After nearly two months, Google Cloud announced the availability of Confidential VMs they have expanded the portfolio with two new products. In July, the company announced VM as a part of its Confidential Computing portfolio. Google says that it will soon be available in beta starting with the GKE 1.18 release.
In its first Confidential GKE Nodes, Google says that it is built on the same technology and foundation as Confidential VMs. It allows the user to keep data encrypted with a node-specific dedicated key in memory. This data is generated and managed by the AMD EPYC processor.
The Confidential GKE Nodes will enable users to configure their GKE cluster and deploy node pools. Clusters will automatically enable users to enforce the use of Confidential VMs for all worker nodes. It will use hardware memory encryption powered by the AMD Secure Encrypted Virtualization.
Additionally, the company also announced that, in the coming weeks, it was making Confidential VMs generally available to all on Google Cloud customers.
Apart from that, Google added four new functionalities. The first feature is called audit reports that include detailed logs of the AMD Secure Processor Firmware.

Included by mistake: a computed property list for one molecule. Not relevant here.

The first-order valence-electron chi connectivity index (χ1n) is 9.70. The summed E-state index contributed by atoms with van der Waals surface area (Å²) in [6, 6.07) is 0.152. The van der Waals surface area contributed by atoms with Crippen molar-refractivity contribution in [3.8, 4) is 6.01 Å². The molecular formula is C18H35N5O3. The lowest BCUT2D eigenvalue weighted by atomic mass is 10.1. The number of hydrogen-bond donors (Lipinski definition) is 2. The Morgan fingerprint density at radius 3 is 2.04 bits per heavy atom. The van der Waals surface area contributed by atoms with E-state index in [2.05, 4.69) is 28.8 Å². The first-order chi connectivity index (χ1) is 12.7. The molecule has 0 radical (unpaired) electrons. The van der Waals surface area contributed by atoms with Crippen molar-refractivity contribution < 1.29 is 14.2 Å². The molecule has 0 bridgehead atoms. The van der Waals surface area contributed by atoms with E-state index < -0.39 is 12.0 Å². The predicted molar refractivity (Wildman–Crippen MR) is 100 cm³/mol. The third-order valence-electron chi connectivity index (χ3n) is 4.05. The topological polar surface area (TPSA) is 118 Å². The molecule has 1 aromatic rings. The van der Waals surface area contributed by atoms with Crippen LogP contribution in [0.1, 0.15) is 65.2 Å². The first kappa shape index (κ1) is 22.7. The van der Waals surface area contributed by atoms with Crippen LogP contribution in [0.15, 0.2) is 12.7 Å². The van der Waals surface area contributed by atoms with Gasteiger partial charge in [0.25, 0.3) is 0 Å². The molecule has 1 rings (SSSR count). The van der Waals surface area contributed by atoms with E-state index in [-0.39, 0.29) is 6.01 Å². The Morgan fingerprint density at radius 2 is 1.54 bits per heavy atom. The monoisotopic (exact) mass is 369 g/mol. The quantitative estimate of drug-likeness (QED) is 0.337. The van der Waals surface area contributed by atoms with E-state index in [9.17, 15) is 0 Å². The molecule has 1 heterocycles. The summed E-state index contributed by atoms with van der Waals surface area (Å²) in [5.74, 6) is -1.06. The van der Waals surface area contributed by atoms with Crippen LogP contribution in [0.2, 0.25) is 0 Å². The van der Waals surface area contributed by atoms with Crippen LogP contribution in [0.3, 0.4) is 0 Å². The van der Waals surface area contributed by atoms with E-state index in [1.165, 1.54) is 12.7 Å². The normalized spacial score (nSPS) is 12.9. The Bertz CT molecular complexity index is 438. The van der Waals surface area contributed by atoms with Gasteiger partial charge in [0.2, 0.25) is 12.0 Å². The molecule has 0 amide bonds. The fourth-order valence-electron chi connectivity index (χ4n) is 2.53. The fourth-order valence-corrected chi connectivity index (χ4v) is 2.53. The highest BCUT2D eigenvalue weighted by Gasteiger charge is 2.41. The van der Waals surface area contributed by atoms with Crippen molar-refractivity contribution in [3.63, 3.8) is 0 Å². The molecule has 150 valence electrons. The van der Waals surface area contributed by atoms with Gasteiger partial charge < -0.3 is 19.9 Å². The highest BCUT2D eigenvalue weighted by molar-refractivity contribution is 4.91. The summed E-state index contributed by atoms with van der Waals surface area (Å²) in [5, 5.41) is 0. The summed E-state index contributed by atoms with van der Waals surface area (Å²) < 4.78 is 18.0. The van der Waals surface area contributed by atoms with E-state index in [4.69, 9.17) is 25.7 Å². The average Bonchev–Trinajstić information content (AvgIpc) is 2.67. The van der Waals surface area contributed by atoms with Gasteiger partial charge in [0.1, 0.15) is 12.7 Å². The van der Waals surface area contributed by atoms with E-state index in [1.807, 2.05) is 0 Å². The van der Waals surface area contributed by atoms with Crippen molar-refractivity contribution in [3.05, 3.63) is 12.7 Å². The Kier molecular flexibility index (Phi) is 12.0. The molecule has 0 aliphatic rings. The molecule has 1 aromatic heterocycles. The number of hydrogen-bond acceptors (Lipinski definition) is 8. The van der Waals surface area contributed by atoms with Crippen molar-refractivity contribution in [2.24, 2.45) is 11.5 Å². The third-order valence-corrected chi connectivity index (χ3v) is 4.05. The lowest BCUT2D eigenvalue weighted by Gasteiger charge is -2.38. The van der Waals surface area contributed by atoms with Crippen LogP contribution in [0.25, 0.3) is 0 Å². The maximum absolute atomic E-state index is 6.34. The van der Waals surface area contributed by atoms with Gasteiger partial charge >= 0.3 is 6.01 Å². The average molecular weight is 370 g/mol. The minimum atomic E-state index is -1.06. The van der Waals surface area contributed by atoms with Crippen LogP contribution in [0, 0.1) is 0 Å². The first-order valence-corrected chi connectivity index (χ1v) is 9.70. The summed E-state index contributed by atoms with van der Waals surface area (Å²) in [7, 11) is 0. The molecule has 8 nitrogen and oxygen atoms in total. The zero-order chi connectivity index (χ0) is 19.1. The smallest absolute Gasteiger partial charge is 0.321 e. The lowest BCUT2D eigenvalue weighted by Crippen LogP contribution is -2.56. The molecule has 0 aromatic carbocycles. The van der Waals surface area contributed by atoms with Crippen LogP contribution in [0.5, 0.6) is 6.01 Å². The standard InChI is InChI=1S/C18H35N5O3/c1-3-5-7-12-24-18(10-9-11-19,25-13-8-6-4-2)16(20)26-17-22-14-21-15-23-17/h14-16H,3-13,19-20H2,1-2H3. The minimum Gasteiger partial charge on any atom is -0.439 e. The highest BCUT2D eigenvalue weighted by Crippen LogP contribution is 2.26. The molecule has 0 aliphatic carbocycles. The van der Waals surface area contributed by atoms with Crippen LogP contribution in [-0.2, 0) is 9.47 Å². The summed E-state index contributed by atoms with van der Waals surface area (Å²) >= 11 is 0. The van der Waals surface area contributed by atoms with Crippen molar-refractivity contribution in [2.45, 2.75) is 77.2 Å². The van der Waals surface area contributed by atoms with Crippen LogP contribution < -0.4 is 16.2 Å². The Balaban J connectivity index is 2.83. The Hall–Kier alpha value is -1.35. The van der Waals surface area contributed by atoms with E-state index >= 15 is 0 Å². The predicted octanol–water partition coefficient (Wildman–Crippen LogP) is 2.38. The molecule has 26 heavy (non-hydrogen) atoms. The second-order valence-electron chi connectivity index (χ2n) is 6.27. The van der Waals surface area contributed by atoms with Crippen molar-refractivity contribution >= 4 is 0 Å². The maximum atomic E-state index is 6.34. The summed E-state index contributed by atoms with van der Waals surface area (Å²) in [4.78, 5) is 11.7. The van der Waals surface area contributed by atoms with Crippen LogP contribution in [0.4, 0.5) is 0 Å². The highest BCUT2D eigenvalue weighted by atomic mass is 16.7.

“We establish an integrity baseline when you first launch your VM and match against it whenever a VM is relaunched. You can also set custom actions or alerts based on these logs,” the company explained in a blog post.
The second functionality is new policy controls that allow users to use the IAM Org Policy.
Also, Google has provided integration with other enforcement mechanisms that users can use to combine Shared VPCs, organization policy constraints, and firewall rules. This will ensure Confidential VMs and interact with other Confidential VMs.
Lastly, the fourth feature ensures the secure sharing of secrets. Confidential VMs uses the virtual Trusted Platform Module (vTPM) along with an open-source library to bind their secrets to the vTPM of their Confidential VM.